Document Type


Publication Date

Fall 2023

Course Description

The spirit of playful competition is, as a social impulse, older than culture itself and pervades all life like a veritable ferment. Ritual grew up in sacred play; poetry was born in play and nourished on play; music and dancing were pure play. Wisdom and philosophy found expression in words and forms derived from religious contests. The rules of warfare, the conventions of noble living were built up on play-patterns. We have to conclude, therefore, that civilization is, in its earliest phases, played.
Johan Huizinga, Homo Ludens (1950)

Ludology is the study of games, including their forms, history, and role in contemporary culture. In his book Homo Ludens, the cultural historian Johan Huizinga argues that game play has a central role in the development of civilization. Games, like civilization itself, contrive rules of order for human action, structuring experience to make life more meaningful. Play underlies religion, philosophy, literature, art, politics, and warfare. What distinguishes a game from other activities, Huizinga suggests, is the demarcation of a “magic circle,” or sacred space in which special rules apply and play occurs. Huizinga describes these spaces as “temporary worlds within the ordinary world, dedicated to the performance of an act apart”: a playground, an arena, a stage, a card table, a virtual world, a backyard, a battlefield or a temple. But the magic circle is not simply a place where we divert ourselves from the more serious business of life; it is a place where we explore the rules and the meaning of life. The seminar begins with Huizinga’s premise that games can serve as a lens for understanding civilization and culture. We will consider their distinct forms and genres, including the board and table games, sports, role playing games, and digital games. We will consider the relation between games and literary forms such as drama, poetry, and fiction. We will also consider games as a rhetorical form, a medium for promoting ethical and political ideals. Our reading will cover a spectrum of disciplines and our assignments will include game play, analysis, and design. As a writing intensive first-year seminar, the course will prepare you for the range of writing assignments you will encounter in subsequent courses.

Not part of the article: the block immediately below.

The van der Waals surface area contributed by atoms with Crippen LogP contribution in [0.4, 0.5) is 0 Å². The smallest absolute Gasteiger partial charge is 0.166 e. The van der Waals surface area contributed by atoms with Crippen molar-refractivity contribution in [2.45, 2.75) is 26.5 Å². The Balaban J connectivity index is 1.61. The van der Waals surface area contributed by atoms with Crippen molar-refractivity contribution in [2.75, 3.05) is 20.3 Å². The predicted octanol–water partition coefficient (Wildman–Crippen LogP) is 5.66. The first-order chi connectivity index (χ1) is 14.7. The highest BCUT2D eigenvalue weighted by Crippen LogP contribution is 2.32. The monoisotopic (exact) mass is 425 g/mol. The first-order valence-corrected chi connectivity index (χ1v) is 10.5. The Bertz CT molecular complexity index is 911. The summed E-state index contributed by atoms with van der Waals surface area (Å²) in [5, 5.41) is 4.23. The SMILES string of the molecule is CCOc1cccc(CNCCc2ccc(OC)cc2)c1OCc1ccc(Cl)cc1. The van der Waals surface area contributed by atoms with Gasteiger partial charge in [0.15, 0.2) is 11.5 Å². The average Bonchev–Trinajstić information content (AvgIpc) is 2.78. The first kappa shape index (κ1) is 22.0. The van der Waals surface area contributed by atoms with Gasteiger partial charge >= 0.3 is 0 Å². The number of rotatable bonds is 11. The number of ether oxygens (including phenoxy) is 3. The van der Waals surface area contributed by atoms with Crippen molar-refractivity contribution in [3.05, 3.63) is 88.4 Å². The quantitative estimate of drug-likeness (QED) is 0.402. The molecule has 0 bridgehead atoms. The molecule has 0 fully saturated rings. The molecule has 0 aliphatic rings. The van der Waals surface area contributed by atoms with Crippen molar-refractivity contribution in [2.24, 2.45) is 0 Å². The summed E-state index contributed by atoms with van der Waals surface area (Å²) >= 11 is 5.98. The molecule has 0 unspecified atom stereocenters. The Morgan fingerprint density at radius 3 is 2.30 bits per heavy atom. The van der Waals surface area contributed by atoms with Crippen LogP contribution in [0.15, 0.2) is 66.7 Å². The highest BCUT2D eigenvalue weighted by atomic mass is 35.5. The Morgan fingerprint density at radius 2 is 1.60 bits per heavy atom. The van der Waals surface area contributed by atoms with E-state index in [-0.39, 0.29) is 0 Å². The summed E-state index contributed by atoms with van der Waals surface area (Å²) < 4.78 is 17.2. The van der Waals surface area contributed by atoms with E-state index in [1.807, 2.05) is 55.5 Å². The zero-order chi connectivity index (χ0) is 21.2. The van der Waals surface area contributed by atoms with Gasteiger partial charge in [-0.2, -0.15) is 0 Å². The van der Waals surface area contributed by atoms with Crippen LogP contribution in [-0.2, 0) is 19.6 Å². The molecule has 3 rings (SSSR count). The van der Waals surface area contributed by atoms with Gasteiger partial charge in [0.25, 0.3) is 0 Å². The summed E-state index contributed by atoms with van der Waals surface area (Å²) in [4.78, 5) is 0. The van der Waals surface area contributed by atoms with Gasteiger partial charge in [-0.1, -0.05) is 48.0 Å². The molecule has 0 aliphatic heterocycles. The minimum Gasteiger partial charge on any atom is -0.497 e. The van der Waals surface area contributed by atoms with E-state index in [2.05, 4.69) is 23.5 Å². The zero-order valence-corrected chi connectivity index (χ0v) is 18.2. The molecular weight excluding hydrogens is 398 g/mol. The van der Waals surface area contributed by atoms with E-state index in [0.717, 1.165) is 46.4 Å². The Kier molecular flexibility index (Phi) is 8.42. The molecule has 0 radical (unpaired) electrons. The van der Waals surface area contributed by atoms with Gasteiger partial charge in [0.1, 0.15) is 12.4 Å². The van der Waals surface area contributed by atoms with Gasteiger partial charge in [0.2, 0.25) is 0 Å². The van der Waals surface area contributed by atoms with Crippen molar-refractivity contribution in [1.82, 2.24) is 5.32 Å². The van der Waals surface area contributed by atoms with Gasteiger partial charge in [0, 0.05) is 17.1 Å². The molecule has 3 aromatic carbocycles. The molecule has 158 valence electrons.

Student Outcomes

Learning goals and outcomes.
In our seminar, the content becomes a medium for developing your intellectual abilities through writing. Writing in any genre is a creative act of ordering and deriving deeper meaning from the thoughts and impressions that constitute our basic response to experience. The practical goals of the course are to understand play as an essential facet of human experience, and to explore the theoretical and practical dimensions of games and game design in different genres. As the first step in the series of writing courses that will span your four years at DePauw, our seminar provides experience with fundamental academic writing skills that you can use in a range of disciplines. The sequence of assignments helps you to develop these skills through progressively more complex writing tasks.

Altogether, the seminar will help you to:

  1. summarize concepts;
  2. narrate experiences and record observations;
  3. apply theoretical concepts to specific cases;
  4. critique and modify concepts based on new knowledge;
  5. analyze texts, artifacts, and phenomena; and
  6. design original works informed this process of inquiry, application, and critique.

Along the way, these general tasks will be linked to specific course readings and design exercises.